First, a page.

by Dr Despina Mavromati

4A_284 / 2018, Judgment of October 17, 2018

A. v. IFAF, USA Football, Football Canada et al., Appeal against the arbitral award of the Court of Arbitration for Sport (CAS) of March 1, 2018 (CAS 2017/O/5025).

The dispute: elections within an International Sports Federation based in France

This is an election dispute within the International Federation of American Football (IFAF) based in France related to its former president (Mr. Tommy Wiking, the Appellant). The CAS issued an award confirming that the Appellant resigned already in 2015 and thereafter his actions acting on behalf of IFAF were null and void and confirmed the valid election of another individual as the IFAF president. In his subsequent appeal to the Swiss Federal Tribunal, the Appellant invoked a number of grounds for the annulment of the CAS Award, including the violation of ne ultra / extra petita and the violation of his right to be heard.

Appeal to the Swiss Federal Tribunal: scope and limits of the ne ultra petita plea

On the ultra petita plea, the SFT reiterated its findings that there is no such violation if the panel assessed the claims in part or deviated from the claims, provided that its operative part is covered by the parties’ requests for relief (at 3.1). By the same token, a deviation from the wording of the requests or an interpretation of a legal request taking into account the relevant legal provisions does not violate ultra petita (at 3.3). The panel has therefore a fair amount of leeway in the way it formulates its operative part, particularly when the parties have not narrowed down the requests in such a way as to leave no options to the arbitral tribunal.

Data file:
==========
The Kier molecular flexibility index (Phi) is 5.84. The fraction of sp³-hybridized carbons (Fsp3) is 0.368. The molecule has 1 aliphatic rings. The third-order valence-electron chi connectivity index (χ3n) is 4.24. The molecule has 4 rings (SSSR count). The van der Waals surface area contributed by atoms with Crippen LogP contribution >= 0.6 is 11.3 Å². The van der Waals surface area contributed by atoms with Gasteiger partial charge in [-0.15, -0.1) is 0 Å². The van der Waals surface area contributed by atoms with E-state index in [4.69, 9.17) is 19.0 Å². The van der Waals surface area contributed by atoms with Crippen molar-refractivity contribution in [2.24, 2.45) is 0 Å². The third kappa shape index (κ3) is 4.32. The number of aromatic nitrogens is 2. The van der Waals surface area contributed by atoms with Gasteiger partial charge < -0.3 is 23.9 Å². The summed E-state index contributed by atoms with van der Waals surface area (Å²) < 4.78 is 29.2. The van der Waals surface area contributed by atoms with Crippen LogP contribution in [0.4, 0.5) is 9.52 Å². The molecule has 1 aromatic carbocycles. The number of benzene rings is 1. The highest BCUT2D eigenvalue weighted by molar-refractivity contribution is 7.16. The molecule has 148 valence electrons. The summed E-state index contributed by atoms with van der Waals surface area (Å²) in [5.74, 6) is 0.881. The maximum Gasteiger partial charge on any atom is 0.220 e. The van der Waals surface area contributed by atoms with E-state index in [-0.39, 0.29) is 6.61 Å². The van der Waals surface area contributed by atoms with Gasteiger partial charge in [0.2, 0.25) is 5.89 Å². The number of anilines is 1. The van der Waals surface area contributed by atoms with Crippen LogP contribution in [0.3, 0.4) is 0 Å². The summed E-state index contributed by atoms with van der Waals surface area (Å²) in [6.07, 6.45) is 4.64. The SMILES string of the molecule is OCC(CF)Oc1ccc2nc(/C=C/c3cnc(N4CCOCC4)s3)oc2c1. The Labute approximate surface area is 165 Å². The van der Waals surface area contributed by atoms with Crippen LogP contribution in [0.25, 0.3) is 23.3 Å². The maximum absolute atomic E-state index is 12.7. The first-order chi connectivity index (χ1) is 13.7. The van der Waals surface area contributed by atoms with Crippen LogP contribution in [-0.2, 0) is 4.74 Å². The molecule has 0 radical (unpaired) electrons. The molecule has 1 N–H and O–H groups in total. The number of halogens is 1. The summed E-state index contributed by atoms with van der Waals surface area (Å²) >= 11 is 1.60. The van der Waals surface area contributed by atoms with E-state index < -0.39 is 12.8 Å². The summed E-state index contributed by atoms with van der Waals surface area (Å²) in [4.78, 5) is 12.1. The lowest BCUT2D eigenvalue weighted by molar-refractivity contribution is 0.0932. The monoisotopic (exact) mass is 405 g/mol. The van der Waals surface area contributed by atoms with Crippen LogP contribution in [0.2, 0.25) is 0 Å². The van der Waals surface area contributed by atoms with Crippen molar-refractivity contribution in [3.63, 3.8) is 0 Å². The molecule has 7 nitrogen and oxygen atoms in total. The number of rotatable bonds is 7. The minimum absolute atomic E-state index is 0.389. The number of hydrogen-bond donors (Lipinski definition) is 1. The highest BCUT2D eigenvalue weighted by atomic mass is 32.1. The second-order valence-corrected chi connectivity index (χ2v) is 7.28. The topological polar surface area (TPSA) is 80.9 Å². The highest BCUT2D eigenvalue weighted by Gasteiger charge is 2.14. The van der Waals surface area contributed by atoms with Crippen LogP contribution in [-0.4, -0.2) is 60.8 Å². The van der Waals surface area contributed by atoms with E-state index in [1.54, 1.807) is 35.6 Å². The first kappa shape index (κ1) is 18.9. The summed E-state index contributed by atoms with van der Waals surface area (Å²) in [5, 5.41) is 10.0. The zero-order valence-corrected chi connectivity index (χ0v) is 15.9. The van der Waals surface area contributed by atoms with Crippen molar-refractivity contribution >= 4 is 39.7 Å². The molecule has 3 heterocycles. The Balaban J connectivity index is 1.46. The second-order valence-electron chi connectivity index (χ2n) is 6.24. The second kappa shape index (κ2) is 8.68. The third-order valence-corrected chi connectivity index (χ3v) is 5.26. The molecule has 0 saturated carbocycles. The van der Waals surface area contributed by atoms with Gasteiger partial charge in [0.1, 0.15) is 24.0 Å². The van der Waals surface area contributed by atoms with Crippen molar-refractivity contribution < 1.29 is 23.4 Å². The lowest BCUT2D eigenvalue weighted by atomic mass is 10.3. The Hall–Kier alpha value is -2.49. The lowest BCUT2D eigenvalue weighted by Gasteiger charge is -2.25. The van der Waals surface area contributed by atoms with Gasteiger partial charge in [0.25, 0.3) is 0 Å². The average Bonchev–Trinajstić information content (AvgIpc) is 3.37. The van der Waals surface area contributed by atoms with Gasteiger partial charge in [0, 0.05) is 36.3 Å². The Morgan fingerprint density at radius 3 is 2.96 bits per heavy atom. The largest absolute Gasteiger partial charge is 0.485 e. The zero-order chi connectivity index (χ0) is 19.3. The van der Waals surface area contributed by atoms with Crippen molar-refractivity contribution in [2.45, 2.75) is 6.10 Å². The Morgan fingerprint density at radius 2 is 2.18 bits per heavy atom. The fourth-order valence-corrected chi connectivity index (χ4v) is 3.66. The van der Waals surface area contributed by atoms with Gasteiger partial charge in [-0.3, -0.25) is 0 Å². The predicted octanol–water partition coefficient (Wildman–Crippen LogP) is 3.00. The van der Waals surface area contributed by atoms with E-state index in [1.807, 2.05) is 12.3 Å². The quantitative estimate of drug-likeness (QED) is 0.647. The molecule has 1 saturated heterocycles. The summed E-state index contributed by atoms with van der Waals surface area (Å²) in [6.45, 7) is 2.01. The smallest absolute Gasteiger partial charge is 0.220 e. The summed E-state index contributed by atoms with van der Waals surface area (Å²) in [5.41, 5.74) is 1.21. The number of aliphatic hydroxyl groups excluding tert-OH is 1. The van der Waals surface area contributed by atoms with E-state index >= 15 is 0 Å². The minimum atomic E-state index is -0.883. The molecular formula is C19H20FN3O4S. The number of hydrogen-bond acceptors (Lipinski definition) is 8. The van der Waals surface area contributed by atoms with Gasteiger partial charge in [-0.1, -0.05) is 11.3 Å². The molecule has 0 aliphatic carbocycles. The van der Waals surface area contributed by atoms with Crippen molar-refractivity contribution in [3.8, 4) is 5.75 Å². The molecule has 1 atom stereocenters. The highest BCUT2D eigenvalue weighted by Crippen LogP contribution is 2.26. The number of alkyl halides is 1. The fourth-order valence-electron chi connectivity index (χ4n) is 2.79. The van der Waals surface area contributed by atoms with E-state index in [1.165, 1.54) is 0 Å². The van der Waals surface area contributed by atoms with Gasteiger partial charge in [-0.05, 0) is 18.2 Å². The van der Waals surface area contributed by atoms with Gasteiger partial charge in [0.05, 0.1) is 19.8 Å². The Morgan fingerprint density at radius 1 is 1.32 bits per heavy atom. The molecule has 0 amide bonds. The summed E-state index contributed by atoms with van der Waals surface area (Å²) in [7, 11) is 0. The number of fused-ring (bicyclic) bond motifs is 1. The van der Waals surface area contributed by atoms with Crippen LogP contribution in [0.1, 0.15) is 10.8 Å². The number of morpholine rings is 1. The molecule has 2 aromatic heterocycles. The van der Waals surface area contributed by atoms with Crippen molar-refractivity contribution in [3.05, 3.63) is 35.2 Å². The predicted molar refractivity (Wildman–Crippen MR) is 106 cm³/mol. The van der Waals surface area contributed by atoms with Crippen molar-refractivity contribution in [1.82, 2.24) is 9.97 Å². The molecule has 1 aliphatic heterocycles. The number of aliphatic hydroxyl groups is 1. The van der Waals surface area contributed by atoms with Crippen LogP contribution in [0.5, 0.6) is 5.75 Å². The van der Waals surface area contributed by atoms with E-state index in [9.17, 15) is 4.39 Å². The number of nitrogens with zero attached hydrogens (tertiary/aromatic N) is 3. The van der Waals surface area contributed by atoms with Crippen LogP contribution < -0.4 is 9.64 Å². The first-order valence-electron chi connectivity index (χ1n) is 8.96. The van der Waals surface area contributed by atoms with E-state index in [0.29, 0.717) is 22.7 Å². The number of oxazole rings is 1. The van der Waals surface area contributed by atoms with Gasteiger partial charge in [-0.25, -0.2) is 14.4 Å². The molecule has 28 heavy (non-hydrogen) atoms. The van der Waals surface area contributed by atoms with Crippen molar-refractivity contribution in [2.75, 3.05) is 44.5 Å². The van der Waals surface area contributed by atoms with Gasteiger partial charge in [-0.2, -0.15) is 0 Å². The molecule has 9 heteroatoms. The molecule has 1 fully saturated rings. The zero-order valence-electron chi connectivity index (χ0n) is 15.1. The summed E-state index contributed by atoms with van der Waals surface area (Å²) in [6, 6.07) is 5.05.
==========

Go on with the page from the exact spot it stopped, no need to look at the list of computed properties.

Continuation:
Right to be heard: no need for the Panel to address each argument raised by the parties in an explicit manner

On the violation of the right to be heard, the SFT repeated that the panel does not need to address each argument raised by the parties in an explicit manner (at 4.5). In this respect, there is no violation if the panel failed to specifically mention an argument but implicitly took it into consideration (at 4.2 and 4.4).

Finally, with respect to the “effet de surprise” which forms part of the violation of the parties’ right to be heard, the panel found that there was no such violation to the extent that the Appellant himself filed a post-hearing letter whereby he expressed his objections with respect to the issue at stake (at 5.2).

Note: The full judgment is available in French at the website of the Swiss Federal Tribunal www.bger.ch. The English translations of the international arbitration decisions rendered by the Swiss Federal Tribunal (from French, German and Italian) are available on the website www.swissarbitrationdecisions.com , operated jointly by Dr. Despina Mavromati and Dr. Charles Poncet as a service to the international arbitration community.